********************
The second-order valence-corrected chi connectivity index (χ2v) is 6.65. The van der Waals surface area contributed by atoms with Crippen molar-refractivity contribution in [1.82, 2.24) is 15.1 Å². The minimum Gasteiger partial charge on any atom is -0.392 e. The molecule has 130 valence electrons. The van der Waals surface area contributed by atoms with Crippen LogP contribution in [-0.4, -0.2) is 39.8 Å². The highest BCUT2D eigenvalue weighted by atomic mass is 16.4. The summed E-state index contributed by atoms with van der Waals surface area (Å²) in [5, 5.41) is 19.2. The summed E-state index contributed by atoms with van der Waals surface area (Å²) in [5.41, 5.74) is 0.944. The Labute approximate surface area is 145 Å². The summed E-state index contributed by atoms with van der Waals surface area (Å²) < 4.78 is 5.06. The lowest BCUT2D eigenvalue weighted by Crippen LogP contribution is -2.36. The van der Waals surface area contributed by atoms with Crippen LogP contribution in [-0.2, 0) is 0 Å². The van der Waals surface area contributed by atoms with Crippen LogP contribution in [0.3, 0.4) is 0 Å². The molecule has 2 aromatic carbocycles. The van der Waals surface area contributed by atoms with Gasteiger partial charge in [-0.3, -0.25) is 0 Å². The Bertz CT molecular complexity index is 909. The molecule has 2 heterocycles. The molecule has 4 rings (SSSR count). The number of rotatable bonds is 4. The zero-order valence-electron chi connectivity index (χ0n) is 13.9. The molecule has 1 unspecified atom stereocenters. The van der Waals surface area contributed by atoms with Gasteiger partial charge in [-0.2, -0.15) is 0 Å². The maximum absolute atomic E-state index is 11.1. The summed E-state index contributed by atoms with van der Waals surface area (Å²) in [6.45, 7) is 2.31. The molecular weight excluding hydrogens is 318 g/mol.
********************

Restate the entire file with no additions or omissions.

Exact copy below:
The second-order valence-corrected chi connectivity index (χ2v) is 6.65. The van der Waals surface area contributed by atoms with Crippen molar-refractivity contribution in [1.82, 2.24) is 15.1 Å². The minimum Gasteiger partial charge on any atom is -0.392 e. The molecule has 130 valence electrons. The van der Waals surface area contributed by atoms with Crippen LogP contribution in [-0.4, -0.2) is 39.8 Å². The highest BCUT2D eigenvalue weighted by atomic mass is 16.4. The summed E-state index contributed by atoms with van der Waals surface area (Å²) in [5, 5.41) is 19.2. The summed E-state index contributed by atoms with van der Waals surface area (Å²) in [5.41, 5.74) is 0.944. The Labute approximate surface area is 145 Å². The summed E-state index contributed by atoms with van der Waals surface area (Å²) < 4.78 is 5.06. The lowest BCUT2D eigenvalue weighted by Crippen LogP contribution is -2.36. The van der Waals surface area contributed by atoms with Crippen LogP contribution in [-0.2, 0) is 0 Å². The van der Waals surface area contributed by atoms with Crippen LogP contribution in [0.3, 0.4) is 0 Å². The molecule has 2 aromatic carbocycles. The van der Waals surface area contributed by atoms with Gasteiger partial charge in [-0.3, -0.25) is 0 Å². The Bertz CT molecular complexity index is 909. The molecule has 2 heterocycles. The molecule has 4 rings (SSSR count). The number of rotatable bonds is 4. The zero-order valence-electron chi connectivity index (χ0n) is 13.9. The molecule has 1 unspecified atom stereocenters. The van der Waals surface area contributed by atoms with Gasteiger partial charge in [-0.2, -0.15) is 0 Å². The maximum absolute atomic E-state index is 11.1. The summed E-state index contributed by atoms with van der Waals surface area (Å²) in [6.45, 7) is 2.31. The molecular weight excluding hydrogens is 318 g/mol.